The 1902 Semmes School began as a one room school and in the past it has been served as a classroom, the library, and school counselors office. This photo is of counselor, Sandra Rose Durant, and a group of students preparing for the Standford Achievement Test.
Mrs. Marty Myers, Semmes school fourth grade teachers and her students experience a school day of yesteryear's. Mrs. Myers class raised funds for the school restoration so students in years to come might experience school of days long ago.
Semmes school students and Semmes Elementary school principal, Mrs. Catherine Montgomery, pose beside the little white school building. This group was largely responsible for$525.00 being raised through a penny drop to preserve the school. (Photo from Calendar, 1996)
Before there were schools, children were taught at home by their parents,The first text book was the Bible. Nearly every family had a family Bible where marriages, births, deaths were recorded. When the community population had grown, a school was started and maintained by the people of the community. Semmes first school was a log cabin built in the 1800's which also served as the church on Sunday's and was located on the townships sixteenth section of land.
The Enabling Act required for the admission of Alabama as a state into the union, the sixteenth section in each township should be given to the people of the township for the use of schools.
The first constitution of Alabama in 1819 provided that schools and education should always be encouraged. The legislature passed an act on December 17, 1819 for the election in each township agents whose duty was to manage and protect the township school lands.
Rural Schools in Alabama
The following are quotes from “OUR YESTERYEARS” Published by the Alabama retired teachers Association, 1976 for celebration of the Bicentennial of our American independence.
“I recall clearly that both parents and the children had a full measure of splendid attributes which can not be excelled today. They were honest and thrift, hard working, generous, and selfless. They had principles and lived by them. They were poor but didn’t know it. They were happy and contented. They had spirit and pride. Everyone enjoyed simple pleasures. A bit of ribbon and a stick made a “horse” to ride around the playground. Hickory nuts, walnuts, and peanuts were exploited with delight. Wild blackberries were everywhere and available to kids and snakes alike.”
Mary Strickland Sessions (p.27)
The Early Schools
"The early school buildings were, as a rule similar in structure and equipment. These similarities were summarized by the following excerpt:"
“One big room, not ceiled, a pot-bellied stove, an open well with dippers tied to a tree so they would not fall into the open well. Three rooms, ceiled, the same kind of heaters, and an open well. Desks were made by the fathers, two, three or four pupils to the desk. The walls were painted black for writing.”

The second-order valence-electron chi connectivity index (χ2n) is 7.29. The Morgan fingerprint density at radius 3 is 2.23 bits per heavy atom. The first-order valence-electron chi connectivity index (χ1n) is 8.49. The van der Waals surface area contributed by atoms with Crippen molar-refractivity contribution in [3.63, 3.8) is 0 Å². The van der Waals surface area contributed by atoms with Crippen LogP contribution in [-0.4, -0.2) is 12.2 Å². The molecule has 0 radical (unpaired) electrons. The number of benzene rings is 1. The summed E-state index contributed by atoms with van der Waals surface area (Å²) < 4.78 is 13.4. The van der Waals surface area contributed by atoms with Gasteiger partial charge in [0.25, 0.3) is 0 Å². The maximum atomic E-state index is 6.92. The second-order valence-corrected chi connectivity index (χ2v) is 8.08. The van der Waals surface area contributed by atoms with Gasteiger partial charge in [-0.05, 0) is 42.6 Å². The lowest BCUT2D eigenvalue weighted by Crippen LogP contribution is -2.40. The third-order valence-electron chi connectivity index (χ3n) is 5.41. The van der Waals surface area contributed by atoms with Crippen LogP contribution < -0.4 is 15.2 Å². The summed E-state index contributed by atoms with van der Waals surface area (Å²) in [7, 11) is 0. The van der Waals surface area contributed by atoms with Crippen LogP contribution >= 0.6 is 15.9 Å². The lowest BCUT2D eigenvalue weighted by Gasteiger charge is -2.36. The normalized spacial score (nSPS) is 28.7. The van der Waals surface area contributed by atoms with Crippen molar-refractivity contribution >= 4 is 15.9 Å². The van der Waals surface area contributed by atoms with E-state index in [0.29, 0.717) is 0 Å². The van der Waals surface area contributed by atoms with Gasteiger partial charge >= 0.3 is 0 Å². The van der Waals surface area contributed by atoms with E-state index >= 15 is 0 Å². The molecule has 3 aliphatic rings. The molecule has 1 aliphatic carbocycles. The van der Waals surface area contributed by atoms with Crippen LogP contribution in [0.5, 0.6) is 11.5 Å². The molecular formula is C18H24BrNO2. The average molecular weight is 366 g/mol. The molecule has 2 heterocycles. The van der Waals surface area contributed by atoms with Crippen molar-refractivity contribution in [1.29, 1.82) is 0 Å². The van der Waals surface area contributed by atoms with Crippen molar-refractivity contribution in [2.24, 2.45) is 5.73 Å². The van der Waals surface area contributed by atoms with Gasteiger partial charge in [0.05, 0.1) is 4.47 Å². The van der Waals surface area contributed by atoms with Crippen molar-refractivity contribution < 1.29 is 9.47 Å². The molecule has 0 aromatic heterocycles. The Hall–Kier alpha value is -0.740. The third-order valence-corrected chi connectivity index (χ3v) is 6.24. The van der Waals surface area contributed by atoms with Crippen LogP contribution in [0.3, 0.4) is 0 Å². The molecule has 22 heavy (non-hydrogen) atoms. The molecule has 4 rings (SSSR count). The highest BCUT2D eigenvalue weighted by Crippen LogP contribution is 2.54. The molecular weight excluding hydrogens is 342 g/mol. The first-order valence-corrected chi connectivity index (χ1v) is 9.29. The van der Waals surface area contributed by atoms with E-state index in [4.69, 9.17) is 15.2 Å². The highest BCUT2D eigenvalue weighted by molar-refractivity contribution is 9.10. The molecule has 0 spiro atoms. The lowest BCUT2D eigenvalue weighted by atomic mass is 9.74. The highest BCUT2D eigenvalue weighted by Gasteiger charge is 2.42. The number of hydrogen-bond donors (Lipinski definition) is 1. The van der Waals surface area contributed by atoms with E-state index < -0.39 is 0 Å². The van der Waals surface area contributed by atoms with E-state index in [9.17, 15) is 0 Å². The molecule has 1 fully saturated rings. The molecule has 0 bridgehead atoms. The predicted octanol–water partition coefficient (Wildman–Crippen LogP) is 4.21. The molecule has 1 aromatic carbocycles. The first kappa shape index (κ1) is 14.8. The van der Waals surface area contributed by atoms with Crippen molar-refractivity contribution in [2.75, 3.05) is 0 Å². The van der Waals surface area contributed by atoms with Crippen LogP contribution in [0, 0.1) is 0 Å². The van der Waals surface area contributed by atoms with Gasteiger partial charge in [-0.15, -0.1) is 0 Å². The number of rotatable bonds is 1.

Bernice Forrester (p.28)
"Some of the changes that have taken place in schools since the beginning of this century are summarized in the following paragraph:"
“When I began teaching, except for those who lived in town, the majority of students lived on farms. Housing ranged from poor to good, There were no electric lights in the rural areas, no telephones, and only two automobiles in the entire school community. There was no public transportation. A covered wagon brought some pupils from one feeder area; a truck equipped with benches brought students from another area; some pupils rode in buggies. The wagon, truck and buggies were provided by parents. Most of those who attended school walked. The county now furnishes busses for all who need transportation. Many pupils come in their own cars. There are very few families who do not own one or more cars. It would be difficult to find a home without electric lights, a T.V. and a telephone. Houses are much improved; many are made of brick and are spacious, convenient, and beautiful.”
Ina G. Pratt (p 32)
Left row from front-George Brincat, Iduma Lowery, Dorothy Pollard, Eva Corley, Thelma Davidson, Lee (unknown), Eunice Graham, Bill Dodd, Right row-Bush tanner, Wilson Christopher, William Powell, Clara Carroll-Teacher Willa Mae Tanner,Row 3-Viola Howell, Fern Waltman, Wilford Allen, ____Mason, Ida Welch, Alma Christian, Bunny Lee Row 4, Unknown, Rose Ila Clark, Mary Ida Graham, Adele McDuffie, Ethel Lee, Ercel Lord, Bertha Foster. Photo Adele Waltman
Left to right on top row Charlie Cogburn, Florence Christensen, Fellie Christoper, Will EffieChristopner:Next to top: Howard Roberts, Leland Wulff, Walter Stutling.Second row: Rufus Roberts, Drury Roberts, Bertha Joyner, Leona Stutling, and Jesse Ward. Front row: Ira Ward, Gus Roberts, Marshall Roberts,the one standing is Rollie Allen, Billy Wulff, Ethle Roberts, Lena Christopher, Imogene McGuire, Eden Allen, Nettie Ward, and Walter Stutling. Picture furnished by I.D. Ward of Semmes..
Preserving our History